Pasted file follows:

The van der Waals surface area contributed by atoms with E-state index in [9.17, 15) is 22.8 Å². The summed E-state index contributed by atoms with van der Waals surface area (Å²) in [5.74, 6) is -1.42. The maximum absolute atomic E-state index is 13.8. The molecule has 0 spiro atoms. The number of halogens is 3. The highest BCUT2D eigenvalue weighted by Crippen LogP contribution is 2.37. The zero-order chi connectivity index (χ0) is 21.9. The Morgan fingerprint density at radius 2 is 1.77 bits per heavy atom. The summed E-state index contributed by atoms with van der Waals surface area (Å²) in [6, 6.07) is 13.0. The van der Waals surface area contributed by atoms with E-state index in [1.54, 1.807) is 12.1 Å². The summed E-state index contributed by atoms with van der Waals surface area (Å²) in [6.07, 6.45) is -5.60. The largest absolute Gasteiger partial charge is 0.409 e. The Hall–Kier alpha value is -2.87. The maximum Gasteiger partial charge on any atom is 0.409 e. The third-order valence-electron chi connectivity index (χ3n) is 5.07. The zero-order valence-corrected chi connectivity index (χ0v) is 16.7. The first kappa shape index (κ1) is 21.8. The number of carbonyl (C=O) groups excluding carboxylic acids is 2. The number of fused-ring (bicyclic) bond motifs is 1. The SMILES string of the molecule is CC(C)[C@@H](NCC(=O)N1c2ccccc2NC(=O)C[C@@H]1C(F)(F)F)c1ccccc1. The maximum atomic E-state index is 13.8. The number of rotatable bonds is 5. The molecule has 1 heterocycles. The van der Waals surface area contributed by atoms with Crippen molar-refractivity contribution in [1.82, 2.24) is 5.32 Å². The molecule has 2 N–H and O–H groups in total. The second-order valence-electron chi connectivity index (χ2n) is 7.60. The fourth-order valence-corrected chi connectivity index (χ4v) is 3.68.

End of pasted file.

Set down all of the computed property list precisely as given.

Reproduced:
The van der Waals surface area contributed by atoms with E-state index in [9.17, 15) is 22.8 Å². The summed E-state index contributed by atoms with van der Waals surface area (Å²) in [5.74, 6) is -1.42. The maximum absolute atomic E-state index is 13.8. The molecule has 0 spiro atoms. The number of halogens is 3. The highest BCUT2D eigenvalue weighted by Crippen LogP contribution is 2.37. The zero-order chi connectivity index (χ0) is 21.9. The Morgan fingerprint density at radius 2 is 1.77 bits per heavy atom. The summed E-state index contributed by atoms with van der Waals surface area (Å²) in [6, 6.07) is 13.0. The van der Waals surface area contributed by atoms with E-state index in [1.54, 1.807) is 12.1 Å². The summed E-state index contributed by atoms with van der Waals surface area (Å²) in [6.07, 6.45) is -5.60. The largest absolute Gasteiger partial charge is 0.409 e. The Hall–Kier alpha value is -2.87. The maximum Gasteiger partial charge on any atom is 0.409 e. The third-order valence-electron chi connectivity index (χ3n) is 5.07. The zero-order valence-corrected chi connectivity index (χ0v) is 16.7. The first kappa shape index (κ1) is 21.8. The number of carbonyl (C=O) groups excluding carboxylic acids is 2. The number of fused-ring (bicyclic) bond motifs is 1. The SMILES string of the molecule is CC(C)[C@@H](NCC(=O)N1c2ccccc2NC(=O)C[C@@H]1C(F)(F)F)c1ccccc1. The maximum atomic E-state index is 13.8. The number of rotatable bonds is 5. The molecule has 1 heterocycles. The van der Waals surface area contributed by atoms with Crippen molar-refractivity contribution in [1.82, 2.24) is 5.32 Å². The molecule has 2 N–H and O–H groups in total. The second-order valence-electron chi connectivity index (χ2n) is 7.60. The fourth-order valence-corrected chi connectivity index (χ4v) is 3.68.